Two views on Prog. Talk

Dan Strassberg
Sat Apr 2 16:21:44 EST 2005

You can pretty much forget radio-locator's "coverage maps" for assessing the
nighttime coverage of all but a few very old AMs. The outer contour on the
radio-locator nighttime maps (and the middle contour of the daytime maps) is
0.5 mV/m. The inner contour is 2.5 mV/m. Aside from Class A AMs (in New
England, that means WBZ and WTIC), whose nighttime groundwave service is
protected to 0.5 mV/m (these stations also have protected nighttime skywave
service), there aren't more than a handful of AMs in the US that receive
nighttime protection to anything like 2.5 mV/m. In WKOX's case, the
protected contour is approximately 14 mV/m, almost six times the signal
strength of radio-locator's inner contour. Can you listen outside of the
official NIF contour at night? You bet! But depending on the situation on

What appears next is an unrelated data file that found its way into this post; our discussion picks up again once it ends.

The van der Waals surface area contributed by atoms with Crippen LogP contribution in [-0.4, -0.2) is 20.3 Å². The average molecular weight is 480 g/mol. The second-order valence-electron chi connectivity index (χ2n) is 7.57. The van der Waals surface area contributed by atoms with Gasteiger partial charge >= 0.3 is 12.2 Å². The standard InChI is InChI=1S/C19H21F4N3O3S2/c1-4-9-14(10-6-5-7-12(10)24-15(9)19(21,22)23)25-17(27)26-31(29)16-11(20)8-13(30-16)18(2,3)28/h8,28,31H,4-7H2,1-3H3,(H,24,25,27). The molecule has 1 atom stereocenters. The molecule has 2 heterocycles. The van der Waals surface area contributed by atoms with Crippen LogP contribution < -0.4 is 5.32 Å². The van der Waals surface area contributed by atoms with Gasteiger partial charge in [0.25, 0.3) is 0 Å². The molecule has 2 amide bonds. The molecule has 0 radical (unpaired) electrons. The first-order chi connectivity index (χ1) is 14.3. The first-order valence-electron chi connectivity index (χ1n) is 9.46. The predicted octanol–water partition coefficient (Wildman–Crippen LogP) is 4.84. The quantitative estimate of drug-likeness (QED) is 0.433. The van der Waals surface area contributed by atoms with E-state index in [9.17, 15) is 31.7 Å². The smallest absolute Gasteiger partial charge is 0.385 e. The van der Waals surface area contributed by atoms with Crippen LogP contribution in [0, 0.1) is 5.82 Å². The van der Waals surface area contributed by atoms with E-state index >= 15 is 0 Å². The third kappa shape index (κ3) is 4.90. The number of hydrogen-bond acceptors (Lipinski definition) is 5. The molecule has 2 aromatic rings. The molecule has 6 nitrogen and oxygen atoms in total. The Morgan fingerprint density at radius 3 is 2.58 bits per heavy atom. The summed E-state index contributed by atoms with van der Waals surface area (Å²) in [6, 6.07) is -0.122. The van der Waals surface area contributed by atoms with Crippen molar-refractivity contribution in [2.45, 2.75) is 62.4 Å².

the band on the particular night you listen and the situation on the channel
and the first-adjacent channels, your mileage (literally) will vary--by a
lot. You probably stand the best chance of getting a usable signal outside a
station's NIF contour when there is only one strong interfering signal (for
example, on 740, essentially all that interrferes with WJIB is CHWO). 1200
has a lot of interferers around here. The worst is WTLA N Syracuse NY. Next
worst is WAGE Leesburg VA, but there are many more on 1200. And as Laurence
pointed out, WPHT on 1210 is a biggie. WLIB on 1190, which also broadcasts
Air America, but broadcasts the lineup live, not mostly on delay as WKOX
does, is not much of an interferer here because the pattern has a narrow
null toward Boston to protect CHTN Charlottown PEI, which hasn't been on
1190 for about 15 years but is still notified to the US and so must be

Dan Strassberg,
eFax 707-215-6367

----- Original Message -----
From: "Joseph Pappalardo" <>
To: "Dan Strassberg" <>; "Donna Halper"
Cc: "Boston Radio Interest" <>
Sent: Saturday, April 02, 2005 2:09 PM
Subject: Re: Two views on Prog. Talk

> From: "Donna Halper"
> > But I am still mystified by where WKOX's signal goes at night.  I can't
> get
> > it in Worcester, I can't get it in Westboro, and in fact, it isn't even
> > clear in some parts of Framingham!  And as we know, forget about the
> > shore.  So, allegedly, where is its night pattern supposed to be heard?
> Take a look at:

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